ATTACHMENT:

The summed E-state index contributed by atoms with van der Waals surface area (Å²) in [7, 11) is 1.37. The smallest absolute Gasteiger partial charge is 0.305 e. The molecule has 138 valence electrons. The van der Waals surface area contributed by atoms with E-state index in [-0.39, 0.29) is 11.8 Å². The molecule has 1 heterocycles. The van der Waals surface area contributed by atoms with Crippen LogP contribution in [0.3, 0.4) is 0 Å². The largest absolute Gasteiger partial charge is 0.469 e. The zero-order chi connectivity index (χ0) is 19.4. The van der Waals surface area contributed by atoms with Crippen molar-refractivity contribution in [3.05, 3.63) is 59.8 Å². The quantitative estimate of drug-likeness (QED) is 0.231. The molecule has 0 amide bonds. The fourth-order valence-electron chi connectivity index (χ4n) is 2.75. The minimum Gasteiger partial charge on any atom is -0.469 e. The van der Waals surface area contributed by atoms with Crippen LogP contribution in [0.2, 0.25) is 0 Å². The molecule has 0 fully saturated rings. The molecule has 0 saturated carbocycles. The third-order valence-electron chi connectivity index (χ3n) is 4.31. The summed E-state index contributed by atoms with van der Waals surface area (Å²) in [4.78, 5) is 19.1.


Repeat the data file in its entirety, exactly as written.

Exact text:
The summed E-state index contributed by atoms with van der Waals surface area (Å²) in [7, 11) is 1.37. The smallest absolute Gasteiger partial charge is 0.305 e. The molecule has 138 valence electrons. The van der Waals surface area contributed by atoms with E-state index in [-0.39, 0.29) is 11.8 Å². The molecule has 1 heterocycles. The van der Waals surface area contributed by atoms with Crippen LogP contribution in [0.3, 0.4) is 0 Å². The largest absolute Gasteiger partial charge is 0.469 e. The zero-order chi connectivity index (χ0) is 19.4. The van der Waals surface area contributed by atoms with Crippen molar-refractivity contribution in [3.05, 3.63) is 59.8 Å². The quantitative estimate of drug-likeness (QED) is 0.231. The molecule has 0 amide bonds. The fourth-order valence-electron chi connectivity index (χ4n) is 2.75. The minimum Gasteiger partial charge on any atom is -0.469 e. The van der Waals surface area contributed by atoms with Crippen LogP contribution in [0.2, 0.25) is 0 Å². The molecule has 0 fully saturated rings. The molecule has 0 saturated carbocycles. The third-order valence-electron chi connectivity index (χ3n) is 4.31. The summed E-state index contributed by atoms with van der Waals surface area (Å²) in [4.78, 5) is 19.1.